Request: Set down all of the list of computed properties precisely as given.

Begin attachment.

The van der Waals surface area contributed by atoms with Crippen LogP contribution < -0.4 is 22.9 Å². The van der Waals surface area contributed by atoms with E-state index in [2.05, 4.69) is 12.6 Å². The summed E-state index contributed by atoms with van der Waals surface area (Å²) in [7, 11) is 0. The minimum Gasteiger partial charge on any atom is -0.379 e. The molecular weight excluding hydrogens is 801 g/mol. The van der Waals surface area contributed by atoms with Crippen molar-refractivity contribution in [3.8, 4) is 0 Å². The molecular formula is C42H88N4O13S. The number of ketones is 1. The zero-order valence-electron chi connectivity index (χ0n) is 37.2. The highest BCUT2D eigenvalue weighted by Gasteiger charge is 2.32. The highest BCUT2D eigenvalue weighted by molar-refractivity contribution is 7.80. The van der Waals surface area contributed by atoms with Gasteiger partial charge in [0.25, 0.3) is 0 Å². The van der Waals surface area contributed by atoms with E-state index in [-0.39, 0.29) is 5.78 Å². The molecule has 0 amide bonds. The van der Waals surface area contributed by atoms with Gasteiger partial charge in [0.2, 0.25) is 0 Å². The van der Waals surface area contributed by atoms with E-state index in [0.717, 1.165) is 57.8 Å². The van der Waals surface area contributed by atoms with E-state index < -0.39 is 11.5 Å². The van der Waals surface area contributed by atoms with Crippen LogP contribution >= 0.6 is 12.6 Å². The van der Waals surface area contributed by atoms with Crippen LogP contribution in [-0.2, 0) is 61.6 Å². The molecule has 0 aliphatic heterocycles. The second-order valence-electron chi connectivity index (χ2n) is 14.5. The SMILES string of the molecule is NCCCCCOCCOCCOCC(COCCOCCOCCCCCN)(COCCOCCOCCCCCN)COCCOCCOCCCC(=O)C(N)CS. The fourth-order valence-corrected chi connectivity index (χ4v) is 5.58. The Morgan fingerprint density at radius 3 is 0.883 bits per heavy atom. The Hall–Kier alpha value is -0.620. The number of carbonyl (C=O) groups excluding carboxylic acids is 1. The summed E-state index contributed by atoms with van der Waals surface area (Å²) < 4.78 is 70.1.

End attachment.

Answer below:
The van der Waals surface area contributed by atoms with Crippen LogP contribution < -0.4 is 22.9 Å². The van der Waals surface area contributed by atoms with E-state index in [2.05, 4.69) is 12.6 Å². The summed E-state index contributed by atoms with van der Waals surface area (Å²) in [7, 11) is 0. The minimum Gasteiger partial charge on any atom is -0.379 e. The molecular weight excluding hydrogens is 801 g/mol. The van der Waals surface area contributed by atoms with Crippen molar-refractivity contribution in [3.8, 4) is 0 Å². The molecular formula is C42H88N4O13S. The number of ketones is 1. The zero-order valence-electron chi connectivity index (χ0n) is 37.2. The highest BCUT2D eigenvalue weighted by Gasteiger charge is 2.32. The highest BCUT2D eigenvalue weighted by molar-refractivity contribution is 7.80. The van der Waals surface area contributed by atoms with Gasteiger partial charge in [0.25, 0.3) is 0 Å². The van der Waals surface area contributed by atoms with E-state index in [-0.39, 0.29) is 5.78 Å². The molecule has 0 amide bonds. The van der Waals surface area contributed by atoms with Gasteiger partial charge in [0.2, 0.25) is 0 Å². The van der Waals surface area contributed by atoms with E-state index in [0.717, 1.165) is 57.8 Å². The van der Waals surface area contributed by atoms with E-state index < -0.39 is 11.5 Å². The van der Waals surface area contributed by atoms with Crippen LogP contribution >= 0.6 is 12.6 Å². The van der Waals surface area contributed by atoms with Crippen LogP contribution in [-0.2, 0) is 61.6 Å². The molecule has 0 aliphatic heterocycles. The second-order valence-electron chi connectivity index (χ2n) is 14.5. The SMILES string of the molecule is NCCCCCOCCOCCOCC(COCCOCCOCCCCCN)(COCCOCCOCCCCCN)COCCOCCOCCCC(=O)C(N)CS. The fourth-order valence-corrected chi connectivity index (χ4v) is 5.58. The Morgan fingerprint density at radius 3 is 0.883 bits per heavy atom. The Hall–Kier alpha value is -0.620. The number of carbonyl (C=O) groups excluding carboxylic acids is 1. The summed E-state index contributed by atoms with van der Waals surface area (Å²) < 4.78 is 70.1.